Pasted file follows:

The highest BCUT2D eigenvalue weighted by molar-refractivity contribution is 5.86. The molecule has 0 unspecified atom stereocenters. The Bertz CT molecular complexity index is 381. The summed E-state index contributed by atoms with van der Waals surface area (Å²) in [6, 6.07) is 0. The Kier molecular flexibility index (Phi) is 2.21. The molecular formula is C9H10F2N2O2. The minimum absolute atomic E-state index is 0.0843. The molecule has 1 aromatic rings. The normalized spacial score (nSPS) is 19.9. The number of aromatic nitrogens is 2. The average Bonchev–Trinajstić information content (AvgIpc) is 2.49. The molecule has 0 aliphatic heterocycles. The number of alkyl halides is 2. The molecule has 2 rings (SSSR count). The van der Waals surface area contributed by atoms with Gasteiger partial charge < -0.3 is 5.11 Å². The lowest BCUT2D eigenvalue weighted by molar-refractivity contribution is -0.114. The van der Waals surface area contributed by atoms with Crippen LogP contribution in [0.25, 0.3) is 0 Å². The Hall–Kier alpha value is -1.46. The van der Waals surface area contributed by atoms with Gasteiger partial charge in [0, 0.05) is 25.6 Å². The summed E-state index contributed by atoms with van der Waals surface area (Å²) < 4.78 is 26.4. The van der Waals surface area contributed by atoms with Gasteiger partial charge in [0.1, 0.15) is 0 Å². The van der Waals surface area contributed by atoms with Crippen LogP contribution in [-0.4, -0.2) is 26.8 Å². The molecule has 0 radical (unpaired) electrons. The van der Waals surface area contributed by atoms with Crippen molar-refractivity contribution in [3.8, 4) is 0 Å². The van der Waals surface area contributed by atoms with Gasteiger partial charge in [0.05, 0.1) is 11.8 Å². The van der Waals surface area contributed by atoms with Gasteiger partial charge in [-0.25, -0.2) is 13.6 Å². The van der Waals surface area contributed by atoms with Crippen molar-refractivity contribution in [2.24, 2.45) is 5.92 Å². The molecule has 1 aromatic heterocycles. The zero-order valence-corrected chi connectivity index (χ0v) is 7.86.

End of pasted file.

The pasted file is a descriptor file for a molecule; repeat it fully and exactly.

The highest BCUT2D eigenvalue weighted by molar-refractivity contribution is 5.86. The molecule has 0 unspecified atom stereocenters. The Bertz CT molecular complexity index is 381. The summed E-state index contributed by atoms with van der Waals surface area (Å²) in [6, 6.07) is 0. The Kier molecular flexibility index (Phi) is 2.21. The molecular formula is C9H10F2N2O2. The minimum absolute atomic E-state index is 0.0843. The molecule has 1 aromatic rings. The normalized spacial score (nSPS) is 19.9. The number of aromatic nitrogens is 2. The average Bonchev–Trinajstić information content (AvgIpc) is 2.49. The molecule has 0 aliphatic heterocycles. The number of alkyl halides is 2. The molecule has 2 rings (SSSR count). The van der Waals surface area contributed by atoms with Gasteiger partial charge < -0.3 is 5.11 Å². The lowest BCUT2D eigenvalue weighted by molar-refractivity contribution is -0.114. The van der Waals surface area contributed by atoms with Crippen LogP contribution in [0.25, 0.3) is 0 Å². The Hall–Kier alpha value is -1.46. The van der Waals surface area contributed by atoms with Gasteiger partial charge in [0, 0.05) is 25.6 Å². The summed E-state index contributed by atoms with van der Waals surface area (Å²) < 4.78 is 26.4. The van der Waals surface area contributed by atoms with Gasteiger partial charge in [0.1, 0.15) is 0 Å². The van der Waals surface area contributed by atoms with Crippen LogP contribution in [-0.4, -0.2) is 26.8 Å². The molecule has 0 radical (unpaired) electrons. The van der Waals surface area contributed by atoms with Crippen molar-refractivity contribution in [3.8, 4) is 0 Å². The van der Waals surface area contributed by atoms with Gasteiger partial charge in [0.05, 0.1) is 11.8 Å². The van der Waals surface area contributed by atoms with Gasteiger partial charge in [-0.25, -0.2) is 13.6 Å². The van der Waals surface area contributed by atoms with Crippen molar-refractivity contribution in [2.24, 2.45) is 5.92 Å². The molecule has 1 aromatic heterocycles. The zero-order valence-corrected chi connectivity index (χ0v) is 7.86.